What are the most positive aspects of “The Competition Life”? For Kavanagh, it’s “the challenge of testing your own strength, preparation, and endurance skills, all of which are important for realistic visualization of a real concert career. At competitions, I also made friendships and connections with people that have been important throughout my entire career.”

Kaya agrees. “For me, it’s the friendships that I’ve gained, regardless of the results. On top of that, being known to new judges and the possibility of opening the gates for more opportunities. Also, competitions encouraged me to practice more and master more challenging works. ‘Competition pieces’ added a different perspective to my musical personality.”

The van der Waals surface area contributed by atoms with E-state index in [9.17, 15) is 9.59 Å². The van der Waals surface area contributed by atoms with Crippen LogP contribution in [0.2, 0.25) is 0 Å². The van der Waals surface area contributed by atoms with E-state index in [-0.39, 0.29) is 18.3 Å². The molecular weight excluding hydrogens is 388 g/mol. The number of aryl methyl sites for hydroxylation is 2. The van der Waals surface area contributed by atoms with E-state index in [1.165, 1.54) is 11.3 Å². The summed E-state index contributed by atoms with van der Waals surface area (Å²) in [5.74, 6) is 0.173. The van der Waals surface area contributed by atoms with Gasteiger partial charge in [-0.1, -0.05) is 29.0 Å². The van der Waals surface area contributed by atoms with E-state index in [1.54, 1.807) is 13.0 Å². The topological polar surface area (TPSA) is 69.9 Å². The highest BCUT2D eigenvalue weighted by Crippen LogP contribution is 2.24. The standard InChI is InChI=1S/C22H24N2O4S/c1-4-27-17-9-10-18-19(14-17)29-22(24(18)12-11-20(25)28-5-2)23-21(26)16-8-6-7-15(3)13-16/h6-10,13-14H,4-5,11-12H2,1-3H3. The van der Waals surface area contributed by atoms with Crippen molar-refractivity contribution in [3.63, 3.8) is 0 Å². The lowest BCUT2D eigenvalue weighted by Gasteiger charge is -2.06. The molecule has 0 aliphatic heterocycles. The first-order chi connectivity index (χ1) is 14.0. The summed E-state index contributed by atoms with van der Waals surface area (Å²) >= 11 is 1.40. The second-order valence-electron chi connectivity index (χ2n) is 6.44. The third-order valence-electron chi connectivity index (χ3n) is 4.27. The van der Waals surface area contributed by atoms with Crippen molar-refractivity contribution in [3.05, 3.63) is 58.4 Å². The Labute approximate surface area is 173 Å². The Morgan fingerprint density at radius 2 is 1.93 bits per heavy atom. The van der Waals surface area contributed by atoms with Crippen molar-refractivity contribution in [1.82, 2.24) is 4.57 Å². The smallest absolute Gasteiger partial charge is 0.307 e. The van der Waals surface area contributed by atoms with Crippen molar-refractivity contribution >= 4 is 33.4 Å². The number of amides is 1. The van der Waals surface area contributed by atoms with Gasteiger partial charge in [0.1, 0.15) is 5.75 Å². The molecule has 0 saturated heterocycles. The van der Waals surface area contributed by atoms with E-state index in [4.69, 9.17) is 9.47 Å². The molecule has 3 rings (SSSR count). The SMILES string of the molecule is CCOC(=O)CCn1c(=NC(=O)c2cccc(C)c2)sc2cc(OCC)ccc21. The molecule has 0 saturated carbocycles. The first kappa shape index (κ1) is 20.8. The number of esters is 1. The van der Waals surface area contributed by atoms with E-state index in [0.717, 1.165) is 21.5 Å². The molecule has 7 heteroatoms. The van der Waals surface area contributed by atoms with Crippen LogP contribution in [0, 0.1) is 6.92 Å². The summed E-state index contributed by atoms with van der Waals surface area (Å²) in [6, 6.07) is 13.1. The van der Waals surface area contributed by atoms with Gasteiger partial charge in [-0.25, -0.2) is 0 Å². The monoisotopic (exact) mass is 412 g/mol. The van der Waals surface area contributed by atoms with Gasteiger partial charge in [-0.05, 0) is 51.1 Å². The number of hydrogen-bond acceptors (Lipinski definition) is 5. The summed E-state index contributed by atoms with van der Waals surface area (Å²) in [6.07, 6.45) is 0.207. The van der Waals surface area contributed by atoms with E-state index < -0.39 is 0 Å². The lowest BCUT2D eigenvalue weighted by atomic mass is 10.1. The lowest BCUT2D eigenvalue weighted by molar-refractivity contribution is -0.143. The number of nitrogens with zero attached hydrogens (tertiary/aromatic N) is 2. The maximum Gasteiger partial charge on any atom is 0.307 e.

Vlaskalic, too, crows about “friendships all over the world! Long-term friendships that do not seem to be dying out, regardless of distances and years that have passed.”

Finally, we asked for advice for guitarists who are just starting out their competition careers.

Kaya offers, “My one important word of advice would be that the results of the competitions should not be taken personally. However, after each competition, asking the judges for feedback can be helpful to avoid future mistakes; for example, poor repertoire choice. If repertoire is a free choice, it should be chosen according to the musical taste of the country, as well as that of the judges [if you know about their taste]. Lastly, I’d like to say, successful people are successful because they never give up what they do.”